Natalie Dessay Mélisande
Simon Keenlyside Pelléas
Marie-Nicole Lemieux Geneviève
Laurent Naouri Golaud
Alain Vernhes Arkel
Khatouna Gadelia Yniold
Nahuel Di Pierro Doctor
My knowledge of French opera is at most rudimentary, and never had the time to tackle Pelléas et Mélisande head on before. Unfortunately due to my bad planning and awful London transport I was too late for the start so let’s pretend that Act One never existed. Also I would not recommend to anyone to be late if you have second row tickets…got a grumpy look from Simon Keenlyside as we sat down!
I had listened to numerous excerpts of the opera and always found the expansive soundworld of Debussy to be interesting and compositionally accomplished but never quite grabbed me like much of Italian opera from the Baroque to the 19th century. So I knew the only way I’d sit down and listen to the whole opera would be a live performance. After seeing the cast I booked my tickets almost a year ahead and the journey started!
From the first bars of the Act Two it was very clear that Langrée and his Parisian forces were totally idiomatic, their soundstage was wide and enveloping the textural detail was there and the string playing was creamy and flowing like the many watery references in the work. A nice touch was how Langrée was almost singing along with the singers reciting (silently) the libretto alongside the performers he was queuing.
What seemed a bit strange was that Dessay, possibly the most famed singing actress of our time, was almost immobile and seemed almost attached to her score. There were glimpses of acting, like in the scene where she drops the ring in the well and her conversation with Pelléas was full of warmth and familiarity which accompanied with Keenlyside’s ardent boyish acting and Dessay’s radiant forward projection it was a marvel. But when the question of Pelléas by Golaud came about Naouri stole the show with vibrant acting that seemed natural and emotionally involved and his singing was as accomplished. I particularly enjoyed how he used the page turning of his score as a way to express the turmoil of his character while questioning Pelléas about Mélisande. He was also wonderfully naturalistic in his interaction with Yniold, being at times tender and at times very harsh and investigative. Khatouna Gadelia is one young soprano to watch out for, she showed a fresh tone, beautiful diction and vibrant dramatic qualities.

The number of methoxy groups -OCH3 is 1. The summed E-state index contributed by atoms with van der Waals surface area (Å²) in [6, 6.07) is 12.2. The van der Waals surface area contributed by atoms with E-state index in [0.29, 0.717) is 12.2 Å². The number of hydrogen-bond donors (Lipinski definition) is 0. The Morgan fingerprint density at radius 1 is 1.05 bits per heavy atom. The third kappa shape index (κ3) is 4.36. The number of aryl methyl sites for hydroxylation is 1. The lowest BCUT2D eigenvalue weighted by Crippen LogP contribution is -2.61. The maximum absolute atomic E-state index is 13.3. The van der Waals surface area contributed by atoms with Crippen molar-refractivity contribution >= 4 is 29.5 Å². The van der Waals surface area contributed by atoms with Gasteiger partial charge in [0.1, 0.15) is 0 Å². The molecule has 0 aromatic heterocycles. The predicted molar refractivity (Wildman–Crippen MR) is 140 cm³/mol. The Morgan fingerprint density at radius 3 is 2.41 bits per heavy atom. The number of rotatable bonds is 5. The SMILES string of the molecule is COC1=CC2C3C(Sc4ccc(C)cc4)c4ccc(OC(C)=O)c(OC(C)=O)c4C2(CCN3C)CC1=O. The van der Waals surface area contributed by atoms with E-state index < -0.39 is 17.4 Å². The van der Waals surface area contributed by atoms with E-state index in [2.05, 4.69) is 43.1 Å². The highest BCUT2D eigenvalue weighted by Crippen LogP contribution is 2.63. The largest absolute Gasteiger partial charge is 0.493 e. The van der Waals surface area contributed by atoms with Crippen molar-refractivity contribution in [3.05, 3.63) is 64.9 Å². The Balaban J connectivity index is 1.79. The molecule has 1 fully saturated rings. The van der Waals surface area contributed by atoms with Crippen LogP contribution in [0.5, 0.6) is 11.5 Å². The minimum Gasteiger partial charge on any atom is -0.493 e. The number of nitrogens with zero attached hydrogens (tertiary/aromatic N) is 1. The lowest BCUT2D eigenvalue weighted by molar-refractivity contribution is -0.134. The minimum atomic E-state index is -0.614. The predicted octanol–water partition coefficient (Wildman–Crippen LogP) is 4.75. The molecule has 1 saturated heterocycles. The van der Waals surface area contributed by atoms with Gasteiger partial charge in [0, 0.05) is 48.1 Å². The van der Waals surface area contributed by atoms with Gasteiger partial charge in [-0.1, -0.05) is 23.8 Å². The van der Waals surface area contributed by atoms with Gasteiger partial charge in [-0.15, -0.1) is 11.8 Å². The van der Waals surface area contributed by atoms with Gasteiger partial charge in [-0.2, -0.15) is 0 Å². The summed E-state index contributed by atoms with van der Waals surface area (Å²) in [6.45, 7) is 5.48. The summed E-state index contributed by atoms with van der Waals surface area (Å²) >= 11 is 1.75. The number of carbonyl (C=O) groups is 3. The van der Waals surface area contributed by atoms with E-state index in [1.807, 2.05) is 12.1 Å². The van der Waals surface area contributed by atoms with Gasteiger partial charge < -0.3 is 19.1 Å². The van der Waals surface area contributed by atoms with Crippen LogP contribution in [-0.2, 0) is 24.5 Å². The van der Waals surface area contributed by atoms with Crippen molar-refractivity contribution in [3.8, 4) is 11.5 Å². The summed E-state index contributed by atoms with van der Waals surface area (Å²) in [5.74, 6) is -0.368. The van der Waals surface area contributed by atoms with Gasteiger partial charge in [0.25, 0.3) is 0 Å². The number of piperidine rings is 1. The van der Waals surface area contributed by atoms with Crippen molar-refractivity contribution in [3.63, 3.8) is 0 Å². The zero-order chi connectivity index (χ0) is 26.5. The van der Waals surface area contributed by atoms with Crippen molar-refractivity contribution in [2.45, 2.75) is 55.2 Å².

In Acts Three and Four Dessay gave us a beautifully sang heroine reaching the end of her life with a tragic but at the same time a breezy resignment. Her declaring I’m not happy to Golaud was emotional and beautifully sang which made her apparent over-reliance on the score all the more annoying as her singing was delicate and powerful as needed for the part of the romantic heroine.
Of course what stroke me in quite a few places was the banality of the libretto, especially some of the metaphors looked even worse in translation e.g. water in a muslin bag comes to mind. Of course Italian libretti are full of silly references and bizarre plotlines but at least they are saved by the melodies within the score, they have key arias that lift the work. With Pelléas et Mélisande there is no such respite, which in part is a credit to Debussy’s boldness and in the other hand it can be suffocating during a live performance.
The very lushness and enveloping nature of the score is not to be underestimated, as I tellingly Tweeted about it, it reminded me of a wall to wall plush carpeted London semi. And that I was more of a floorboards kind of guy (which is totally true by the way). It seems that the me and Claude will not get along too well for sometime but it was a great experience that I wouldn’t want to repeat to soon. But dear patient reader that has nothing to do with the quality of the performance as this was a wonderful cast with the exception maybe of Alain Vernhes who was underpowered against the enveloping forces of the orchestra, that may have to do with the conductor not being too attentive and keeping the playing at lower levels of volume. And a truly excellent and idiomatic orchestra it’s just me and Claude will have to talk over our differences in the near future and maybe some rapport can be built.
And of course it was charming having the orchestra playing Happy Birthday for Natalie Dessay with all of us singing very badly to it. And also odd having a member of the audience four seats away booing rather violently Langrée at the end of the performance, we were all puzzled at his reaction, but hey, clearly Debussy affects people in totally different ways, at least he didn’t fall asleep! I also regret not seeing Lemieux perform in Act One as I can imagine she would have been sensational. I’ll have to wait for her next performance at The Barbican with Joyce Didonato in Ariodante which will have to be one of the highlights of this year!
Here is the link to Fiona Maddocks’s expert review of the same performance: Click!